Not only is Korean an increasingly popular choice of study as a foreign language, now South Korea is also promoting the use of the Hangul script to write languages other than Korean – that is according to the New York Times, the Wall Street Journal, AlertNet, the Language Museum Blog, the Language Log and many others. So, what’s the story?
Backed by Ms Lee, a 75-year-old real estate millionaire, the Hunminjeongeum Society is on a mission to save small languages from extinction by giving them a written form. She has donated a large part of her fortune to this project and likes to think of herself as the linguistic equivalent to Médecins Sans Frontières. In that she is no different than a plethora of linguists and missionaries, mostly out of North America, who devote their efforts to saving endangered, dying and dead languages. I reported on one such project recently. How come the Hunminjeongeum Society is drawing so much media attention then? Instead of the Roman alphabet, they are proposing to use the Hangul script to bring literacy to the speakers of those endangered languages!
So far, the Hunminjeongeum Society seems to have met with limited success: according to the New York Times article, to date the Hangul script has been introduced to only one language, Cia-Cia of Buton Island in Southeast Sulawesi, Indonesia, and actually to only about 50 speakers of that language. Nine of those were recently visiting Seoul and signed a memorandum of understanding for Ms Lee’s foundation to create a Korea Center in Bau-Bau City, Buton Island’s center of 60,000 inhabitants. According to the Korean Herald
The [Korea] center, which is expected to open next spring on the island, will teach Hangeul and Korean to local people and document the Cia-Cia’s culture, history and folktales.
The combination of the provision of literacy in the native language and the teaching of a metropolitan language is clearly modeled on the practices of missionary linguists who for some time have relied heavily on literacy support for endangered languages combined with English teaching as their way to spread the gospel (Pennycook & Coutand-Marin, 2003).
Missionary linguists from the English-speaking world count their successes in millions rather than double digits. Even so, they do not seem to get as much negative press as the efforts of the Hunminjeongeum Society do. The New York Times quotes the Indonesian ambassador to South Korea as saying “The Cia-Cia […] don’t need to import the Hangul characters. They can always write their local languages in the Roman characters.” – as if the Roman alphabet were an inherently superior choice.
On the Language Log, Victor Mair lists a range of questionable assumptions surrounding the project. One such questionable assumption is that having a written form will save the language from disappearing. Very true – as Peter Mühlhäusler documents in his 1996 book Linguistic ecology. Mühlhäusler shows that codifying a vernacular language by giving it a written form can actually hasten rather than halt a language’s demise. This is because, for one thing, one variety out of many has to be chosen for codification resulting in a loss of linguistic diversity. Second, once speakers have learnt how to read and write in their own language they look around and see that apart from graded readers and the bible there is very little reading material available in their newly-written language and thus they take their newly-acquired reading habits elsewhere: to a language where more interesting reading materials are available. Problem with Mair’s critique is that the principle of codification per se is problematic rather than in which alphabet you do the codifying.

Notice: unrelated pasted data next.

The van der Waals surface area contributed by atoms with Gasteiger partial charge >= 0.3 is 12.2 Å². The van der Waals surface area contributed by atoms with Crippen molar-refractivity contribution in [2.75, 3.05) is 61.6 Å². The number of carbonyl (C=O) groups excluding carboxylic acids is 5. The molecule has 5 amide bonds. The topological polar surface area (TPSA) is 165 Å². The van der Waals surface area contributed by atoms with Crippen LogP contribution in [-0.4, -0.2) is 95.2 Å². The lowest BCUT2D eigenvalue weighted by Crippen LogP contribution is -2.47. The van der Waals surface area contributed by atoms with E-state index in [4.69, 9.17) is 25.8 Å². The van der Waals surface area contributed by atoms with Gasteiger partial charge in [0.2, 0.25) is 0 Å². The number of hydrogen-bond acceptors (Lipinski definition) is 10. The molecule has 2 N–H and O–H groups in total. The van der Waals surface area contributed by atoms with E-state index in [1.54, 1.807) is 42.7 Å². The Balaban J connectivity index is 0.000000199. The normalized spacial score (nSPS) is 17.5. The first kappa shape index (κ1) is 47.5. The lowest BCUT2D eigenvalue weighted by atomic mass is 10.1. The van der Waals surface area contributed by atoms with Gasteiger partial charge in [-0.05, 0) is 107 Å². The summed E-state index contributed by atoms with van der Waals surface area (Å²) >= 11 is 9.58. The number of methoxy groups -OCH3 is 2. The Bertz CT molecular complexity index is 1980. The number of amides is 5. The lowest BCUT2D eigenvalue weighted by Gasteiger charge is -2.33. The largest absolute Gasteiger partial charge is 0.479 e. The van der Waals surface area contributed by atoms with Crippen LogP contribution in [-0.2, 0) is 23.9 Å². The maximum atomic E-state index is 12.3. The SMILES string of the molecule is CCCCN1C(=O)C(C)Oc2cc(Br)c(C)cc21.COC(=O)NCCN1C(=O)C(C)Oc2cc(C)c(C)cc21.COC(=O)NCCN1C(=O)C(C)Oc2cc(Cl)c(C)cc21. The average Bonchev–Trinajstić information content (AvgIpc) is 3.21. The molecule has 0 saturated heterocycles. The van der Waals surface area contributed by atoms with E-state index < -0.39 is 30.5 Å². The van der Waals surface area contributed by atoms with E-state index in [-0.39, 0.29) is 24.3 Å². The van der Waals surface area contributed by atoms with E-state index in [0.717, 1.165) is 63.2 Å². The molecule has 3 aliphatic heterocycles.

On the Language Museum Blog, Michelle tut-tuts “What do you think? Is it appropriate to apply the Korean alphabet to completely different languages?” Well, it doesn’t bother me any more than applying the Latin alphabet to “completely different languages” – it has worked out ok for, let’s say, English.
I agree with all the concerns out there – even the China Daily’s worry that there might be cultural imperialism at work. Of course, there is. According to Seoul Village, Professor Kim Ju-Won, the president of the Hunminjeongeum Society doesn’t even mince words about the ulterior motives of the project:
In the long run, the spread of Hangeul will also help enhance Korea’s economy as it will activate exchanges with societies that use the language.
It is the double standard that irks me: when the Koreans are trying to spread their script and their language in the same way the British and American empires have been spreading their script and their language for centuries, it suddenly dawns on all those critical thinkers out there that there might be something wrong with the practice…
The way I see it, the Cia-Cia have acted as discerning consumers of development aid in the global marketplace: the Korean offer of literacy and language tuition comes with a range of concrete benefits and material goodies thrown in and the offer was obviously better than any they might have received from anyone trying to save their language with Roman characters. I say good on the Cia-Cia! I wish them well, and I’m sure we’ll see more and more of this kind of language competition.
Pennycook, A., & Coutand-Marin, S. (2003). Teaching English as a Missionary Language Discourse, 24 (3), 337-353 DOI: 10.1080/0159630032000172524